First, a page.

Sanctuary Cities Make Us All Less Safe
President Trump was elected based in part on his promise to stem the increasingly unchallenged flow of illegal immigrants into this country. Since taking office he has enacted many measures to do just that. His executive orders have met with legal challenges, some of which have been sustained and some of which have been denied. It remains to be seen how these will ultimately be decided.
Some jurisdictions responded to the President's exercise of his executive authority on immigration by declaring themselves “sanctuary cities” or “sanctuary jurisdictions.” Although there is no single legal definition, generally speaking a “sanctuary city” is one that in practice or by law refuses to cooperate with the U.S. Department of Homeland Security Immigration and Customs Enforcement in a variety of ways.
Many jurisdictions considered themselves sanctuaries for illegal aliens prior to President Trump’s executive order dealing with immigration. Therefore, one of the key components of that executive order was to withhold federal funding from sanctuary jurisdictions. This is a legitimate response to an unlawful attempt by states, cities, and counties to circumvent federal law. And I say this as a person who believes in the power of a limited federal government and a strong local government.
(Of course, not all local jurisdictions want to be known as a sanctuary. Recently, Sheriff Donny Youngblood of Kern County, California has asked the county Board of Supervisors to name Kern County a "law and order" county rather than a sanctuary. By doing this, “he wants to ensure that U.S. Immigration and Customs Enforcement officers can continue to identify felony detainees in Kern County jails who are in the country illegally so that they can be deported upon release.”)
There are a multitude of problems with “sanctuary cities.” I’ll touch on two.
First, an attempt to circumvent federal authority on this issue directly violates the constitutional principles on which this country was founded. Section 8 of Article I of the Constitution “gives Congress exclusive authority to ‘establish a uniform Rule of Naturalization’…. The states have no authority in these areas at all.” Under this power, Congress delegated to the president extremely broad authority under 8 U.S.C. § 1182(f) to suspend the entry of any aliens or class of aliens into the U.S. if the President believes it “would be detrimental to the interests of the United States.”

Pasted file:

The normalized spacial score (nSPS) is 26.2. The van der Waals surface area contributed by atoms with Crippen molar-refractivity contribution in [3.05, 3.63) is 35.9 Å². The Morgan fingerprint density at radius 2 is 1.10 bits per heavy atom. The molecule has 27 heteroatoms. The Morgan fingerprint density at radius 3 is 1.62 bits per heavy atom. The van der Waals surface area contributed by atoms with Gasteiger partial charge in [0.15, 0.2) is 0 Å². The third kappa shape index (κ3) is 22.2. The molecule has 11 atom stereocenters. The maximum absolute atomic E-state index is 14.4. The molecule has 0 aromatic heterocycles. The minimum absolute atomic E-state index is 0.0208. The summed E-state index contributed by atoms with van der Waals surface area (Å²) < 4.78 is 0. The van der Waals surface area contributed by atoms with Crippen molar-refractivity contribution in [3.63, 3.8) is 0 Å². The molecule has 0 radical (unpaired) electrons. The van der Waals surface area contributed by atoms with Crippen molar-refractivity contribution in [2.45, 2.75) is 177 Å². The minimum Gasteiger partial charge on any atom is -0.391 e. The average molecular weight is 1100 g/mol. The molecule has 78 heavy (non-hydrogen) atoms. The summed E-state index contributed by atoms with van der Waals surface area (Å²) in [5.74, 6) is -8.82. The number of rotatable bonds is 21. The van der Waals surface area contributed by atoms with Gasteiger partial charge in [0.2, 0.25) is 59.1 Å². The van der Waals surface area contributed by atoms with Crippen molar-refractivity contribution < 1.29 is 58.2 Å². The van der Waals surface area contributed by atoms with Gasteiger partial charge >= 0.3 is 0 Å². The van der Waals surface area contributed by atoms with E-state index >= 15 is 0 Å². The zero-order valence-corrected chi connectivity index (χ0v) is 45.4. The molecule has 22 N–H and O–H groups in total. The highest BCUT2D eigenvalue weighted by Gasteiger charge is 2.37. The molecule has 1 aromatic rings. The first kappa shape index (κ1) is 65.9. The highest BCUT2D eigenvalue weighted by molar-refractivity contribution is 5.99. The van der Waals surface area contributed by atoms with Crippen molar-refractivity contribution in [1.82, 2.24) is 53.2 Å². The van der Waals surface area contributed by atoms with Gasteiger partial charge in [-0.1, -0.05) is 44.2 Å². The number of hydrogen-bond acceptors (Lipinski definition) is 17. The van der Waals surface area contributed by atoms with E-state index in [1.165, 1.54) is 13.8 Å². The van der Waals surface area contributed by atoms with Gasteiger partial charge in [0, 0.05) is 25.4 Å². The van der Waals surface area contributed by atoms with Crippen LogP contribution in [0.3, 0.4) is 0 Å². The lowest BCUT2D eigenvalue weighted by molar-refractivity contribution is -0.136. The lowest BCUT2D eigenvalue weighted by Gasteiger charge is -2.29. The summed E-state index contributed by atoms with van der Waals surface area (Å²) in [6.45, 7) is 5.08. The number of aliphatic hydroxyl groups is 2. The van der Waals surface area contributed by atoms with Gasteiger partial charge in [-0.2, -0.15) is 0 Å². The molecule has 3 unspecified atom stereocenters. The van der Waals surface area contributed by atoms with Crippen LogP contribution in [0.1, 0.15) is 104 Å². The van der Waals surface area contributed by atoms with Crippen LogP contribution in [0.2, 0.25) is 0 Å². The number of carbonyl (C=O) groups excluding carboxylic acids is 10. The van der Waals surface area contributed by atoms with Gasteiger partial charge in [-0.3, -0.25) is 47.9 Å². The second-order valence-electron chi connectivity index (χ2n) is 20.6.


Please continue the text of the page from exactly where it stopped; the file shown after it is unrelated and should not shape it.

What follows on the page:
Thus, the states and cities attempting to circumvent federal law on this subject are likely to be in violation of federal authority. At the least they are promoting disorder and lawlessness by their policies. This harms everyone, particularly those in immigrant communities, where crimes by immigrants preying on other immigrants are prevalent. At the most, they are inviting criminals into their communities.
Second, sanctuary cities will become magnets for criminals. The disorder and lawlessness inherent in a community refusing to follow federal law leads directly to one of the other primary consequence of designated sanctuary cities – the fact that designating a place as a “sanctuary” for illegal aliens will – surprise! – attract lawbreakers.
A high-profile example of this tragically occurred in July 2015 when Kate Steinle was murdered in San Francisco, a sanctuary city, by an illegal alien. The man charged with her killing had seven felony convictions and had been deported to Mexico five times. Not surprisingly, when he returned to the U.S., he headed for a sanctuary city, where he could be confident his illegal status would not be challenged.
When the Maryland state legislature was considering a bill to designate Maryland a sanctuary state, Sheriff Chuck Jenkins of Frederick County explained the effects of such a move: “Anybody can come into this state, commit a serious crime, a violent crime without any fear of removal. That’s a bad thing, so not only will we become a sanctuary, we will become a magnet for criminal activity.” The Maryland Senate president said that the bill would not pass the Senate, and Maryland's governor said he would veto the bill if it reached his desk.
It should not surprise anyone that designating an area as a “sanctuary” where local authorities openly encourage breaking federal law breeds a culture of lawlessness that makes us all less safe. Our families, friends, and communities deserve better.